Written By: Stephen Hearle
Stephen Hearle of Nordea Asset Management UK considers the benefits and drawbacks of both active and passive approaches to investment management
Despite the growth of passive investing over recent years, the debate about active vs. passive management strategies is still going strong in asset management.
In the fixed income arena, years of extremely compressed returns have driven investors to focus more than ever on fees and commissions, leading them to favour passively-managed solutions. In equity solutions, on the other hand, life has been made easier for passive investors by strong market returns over the last decade. There has hardly been any need to fight for alpha or attempt to assess whether the possibility of enhanced returns is worth the price of an active fee because the index returns alone have been attractive. Furthermore, digitalisation, new technologies and big data are continuously improving processes and costs, which have underpinned the growth of passive solutions as they offer user-friendly and cost-effective investment products.
However, passive solutions don’t necessarily deliver happy results for investors, particularly in this market environment dominated by macroeconomic uncertainty and the threat of recession.
In such a context, a seasoned and savvy active manager could offer a better chance of generating returns. By focusing on risk balancing and control, as well as the systematic determination and exploitation of market inefficiencies, active management can optimise a portfolio to deliver higher risk-adjusted returns.
Looking across the broad range of asset classes there are several specific areas where active management can be an investor’s game changer. Here are two of them:
Active management in the fixed income universe: returns and safety with covered bonds
To achieve returns with safety sounds like quite an ambitious goal, especially in the current fixed income market conditions. This is even more the case for passively-oriented investors.
However, an experienced eye can find many attractive opportunities for alpha generation in a somewhat overlooked universe such as covered bonds.
Investing in covered bonds may look fairly straightforward at first sight – this is a huge fallacy. The covered bond market is inefficient in many ways: from new issuers that pay a premium to attract investors, to the effect of rating methodologies that do not fully capture the business model of certain issuers. Moreover, spread differences can be driven by a variety of factors such as regulatory diversity, different headline risk in the issuing banks, investors being unable – or unwilling (home bias) – to access certain jurisdictions.
The inefficiencies and complexities within this market offer a multitude of opportunities to investment teams that are truly active and dynamic in their allocation.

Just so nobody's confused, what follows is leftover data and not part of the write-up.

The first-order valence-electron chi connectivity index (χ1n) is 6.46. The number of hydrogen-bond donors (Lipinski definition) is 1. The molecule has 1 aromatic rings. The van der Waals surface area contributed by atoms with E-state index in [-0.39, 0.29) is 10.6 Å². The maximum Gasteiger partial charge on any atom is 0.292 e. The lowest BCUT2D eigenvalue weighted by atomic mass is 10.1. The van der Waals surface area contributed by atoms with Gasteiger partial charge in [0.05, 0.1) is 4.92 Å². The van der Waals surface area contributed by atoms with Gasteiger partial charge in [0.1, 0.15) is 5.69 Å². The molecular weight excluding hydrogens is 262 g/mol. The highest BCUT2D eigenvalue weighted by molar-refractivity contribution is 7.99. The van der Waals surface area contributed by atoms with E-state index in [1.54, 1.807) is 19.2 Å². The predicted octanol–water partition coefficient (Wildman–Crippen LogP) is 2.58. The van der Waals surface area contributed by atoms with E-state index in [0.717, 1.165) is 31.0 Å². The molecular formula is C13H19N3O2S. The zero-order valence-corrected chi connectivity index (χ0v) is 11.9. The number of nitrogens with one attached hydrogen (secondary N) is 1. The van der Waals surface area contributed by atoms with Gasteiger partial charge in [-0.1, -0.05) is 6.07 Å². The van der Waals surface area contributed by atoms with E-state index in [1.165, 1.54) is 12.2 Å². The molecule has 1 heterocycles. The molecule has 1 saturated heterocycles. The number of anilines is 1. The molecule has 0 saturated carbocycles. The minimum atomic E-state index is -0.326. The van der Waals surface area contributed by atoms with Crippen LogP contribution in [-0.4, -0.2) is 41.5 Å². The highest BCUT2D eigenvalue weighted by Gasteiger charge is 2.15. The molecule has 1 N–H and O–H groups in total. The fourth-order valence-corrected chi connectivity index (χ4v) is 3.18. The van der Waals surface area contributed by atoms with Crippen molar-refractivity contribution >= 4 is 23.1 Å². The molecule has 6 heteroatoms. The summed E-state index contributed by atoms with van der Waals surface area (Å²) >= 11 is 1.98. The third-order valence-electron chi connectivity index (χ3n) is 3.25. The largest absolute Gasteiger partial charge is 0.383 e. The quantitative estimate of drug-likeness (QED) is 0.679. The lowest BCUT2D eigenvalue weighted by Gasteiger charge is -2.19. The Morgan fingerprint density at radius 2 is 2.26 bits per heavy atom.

The covered bond market offers wide variation in relative value, with some bonds delivering considerably better performance than others with similar risk characteristics. The exposure to spread risk offers attractive possibilities, especially in the hands of experts who can add value through active management. And while past performance is never a guide to future performance, a team that has consistently generated alpha through different market conditions and has demonstrated its ability to find these sources of additional return is certainly worth looking at.
Active management in the ESG space
Sustainability unarguably constitutes a huge trend in the financial industry, and this is an area where passive solutions cannot offer a convincing case. In this landscape, active managers have an opportunity both to deliver successful performance and at the same time to bring about a positive impact.
Here, again, experience counts. Many active managers have developed Responsible Investment teams, conducting ESG research and analysis. The best teams will be well-resourced and therefore able to specialise in their industries or activities – such as engagement or analysis. An in-house team can carry out proprietary research that is able to capture nuances in a way that reliance on an external body or rating agency does not permit. It can take a more forward-looking view that highlights companies’ future potential, rather than the necessarily backward-facing ratings delivered by the external agencies (such as MSCI). And as we all know, investment management is all about where things are going rather than where they have come from.
Active management and the support of an internal RI team also enables RI activities beyond pure screening and exclusion. By definition, a passive product can do nothing more than exclude unsustainable businesses.
But is it worth it?
Active management, with its potential to outperform and its ability to structure portfolios for better risk-adjusted returns, offers a successful path through the late economic cycle and this low yield environment. Wise investors shouldn’t focus on the active-passive discussion, but rather they should strive to recognise the right partner offering the best capabilities, expertise and solutions to deliver returns.
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